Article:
@annada.n.menon: An active participant in the annual Inktober challenge, Pune-based Annada Menon decided to showcase two vanishing Indian traditions this year. “One was the art of mask making, after I witnessed their beauty at the tribal museum in Pune. The other was the use of postcards; so I drew the entire series on authentic postcards,” she says. This has been digitally-transformed into a 4x7 calendar that fits in your pocket or on your desk. After every three months, there are a few pages to jot down notes as well. The subject also suits the surrealist/fantasy vibe of her other work. At ₹599, on instamojo.com/annadanmenon
@aliciasouza: This Bengaluru-based illustrator is known for her cute depictions of everyday life, her dog Charlie and hamster Henry Oats. This year, she has launched The Focus Calendar for your desktop (with each month concentrating on a different aspect of your life — family, self-image, community — at ₹499), The Things to Remember wall calendar (featuring happy messages and stickers, at ₹399) and The Ultimate 2019 Planner (for the A-type personality, at ₹1,500).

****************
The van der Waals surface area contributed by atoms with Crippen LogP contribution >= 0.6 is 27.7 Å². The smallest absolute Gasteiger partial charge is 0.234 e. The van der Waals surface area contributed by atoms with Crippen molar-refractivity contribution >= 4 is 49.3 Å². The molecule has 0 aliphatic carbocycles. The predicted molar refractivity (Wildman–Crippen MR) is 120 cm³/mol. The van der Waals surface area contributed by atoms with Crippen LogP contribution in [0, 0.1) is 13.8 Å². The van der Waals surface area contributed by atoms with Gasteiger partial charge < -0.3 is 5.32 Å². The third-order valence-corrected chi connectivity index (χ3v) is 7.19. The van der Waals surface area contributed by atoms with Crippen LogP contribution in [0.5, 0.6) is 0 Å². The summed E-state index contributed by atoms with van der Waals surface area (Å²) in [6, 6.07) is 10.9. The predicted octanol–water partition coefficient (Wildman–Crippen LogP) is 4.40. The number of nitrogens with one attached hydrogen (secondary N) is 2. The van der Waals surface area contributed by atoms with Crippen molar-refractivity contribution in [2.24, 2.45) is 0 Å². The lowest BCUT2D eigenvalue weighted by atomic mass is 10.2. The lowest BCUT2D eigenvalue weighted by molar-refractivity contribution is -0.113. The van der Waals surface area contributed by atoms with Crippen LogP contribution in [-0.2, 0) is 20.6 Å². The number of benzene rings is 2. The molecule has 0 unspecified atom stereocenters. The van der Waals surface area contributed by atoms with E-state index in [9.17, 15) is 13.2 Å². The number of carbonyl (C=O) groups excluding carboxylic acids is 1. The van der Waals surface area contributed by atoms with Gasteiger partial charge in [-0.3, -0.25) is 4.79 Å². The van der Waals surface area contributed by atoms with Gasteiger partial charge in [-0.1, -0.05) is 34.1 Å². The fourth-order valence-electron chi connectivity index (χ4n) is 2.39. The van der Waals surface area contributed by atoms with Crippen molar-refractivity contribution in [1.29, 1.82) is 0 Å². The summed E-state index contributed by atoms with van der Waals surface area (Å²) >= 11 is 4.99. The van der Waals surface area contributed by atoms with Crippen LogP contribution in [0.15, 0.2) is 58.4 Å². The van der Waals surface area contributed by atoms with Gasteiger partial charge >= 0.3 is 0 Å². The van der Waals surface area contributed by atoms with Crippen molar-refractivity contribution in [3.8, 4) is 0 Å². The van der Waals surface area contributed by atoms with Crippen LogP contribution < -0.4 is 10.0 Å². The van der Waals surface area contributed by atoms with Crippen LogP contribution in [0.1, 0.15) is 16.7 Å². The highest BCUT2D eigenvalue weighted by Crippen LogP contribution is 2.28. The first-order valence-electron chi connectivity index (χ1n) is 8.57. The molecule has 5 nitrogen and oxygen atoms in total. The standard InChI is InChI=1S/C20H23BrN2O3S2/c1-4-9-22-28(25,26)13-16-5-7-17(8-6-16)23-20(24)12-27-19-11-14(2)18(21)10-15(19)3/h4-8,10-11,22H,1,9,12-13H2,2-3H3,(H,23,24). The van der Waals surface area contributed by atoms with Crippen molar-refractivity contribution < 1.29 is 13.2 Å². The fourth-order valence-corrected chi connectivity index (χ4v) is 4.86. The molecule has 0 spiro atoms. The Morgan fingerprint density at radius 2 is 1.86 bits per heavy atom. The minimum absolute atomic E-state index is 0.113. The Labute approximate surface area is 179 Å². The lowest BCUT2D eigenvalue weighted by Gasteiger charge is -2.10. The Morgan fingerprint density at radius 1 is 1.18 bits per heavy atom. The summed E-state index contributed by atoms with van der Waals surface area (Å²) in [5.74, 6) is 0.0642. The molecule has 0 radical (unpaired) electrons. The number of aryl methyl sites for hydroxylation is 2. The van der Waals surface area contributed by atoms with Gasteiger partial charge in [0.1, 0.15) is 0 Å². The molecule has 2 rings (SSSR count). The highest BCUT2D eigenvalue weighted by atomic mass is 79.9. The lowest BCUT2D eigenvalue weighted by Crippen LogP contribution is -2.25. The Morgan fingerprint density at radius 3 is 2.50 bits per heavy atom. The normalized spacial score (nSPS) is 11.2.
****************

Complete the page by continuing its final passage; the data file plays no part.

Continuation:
@awkwerrrrrd: Kochi-based Bhaghya Babu was working in a UXUI firm in Bengaluru when she started posting her work on Instagram. Drawing from her Malayali heritage, her comics are fun and quirky, with bright colours and bold lines. “They’re often described as squishable,” says the 26-year-old, who creates characters in a very relatable universe based on her life. Although she has offered merchandise on her website for over a year now, this is her first calendar. “I wanted to create something fun that will bring a smile to people’s faces at the beginning of every month,” she says, adding that it features 12 exclusive, calendar-only comics with classic Awkwerrrd family situations. “It also comes with a free sticker pack of 12, with new characters,” she adds. At ₹799, on awkwerrrd.com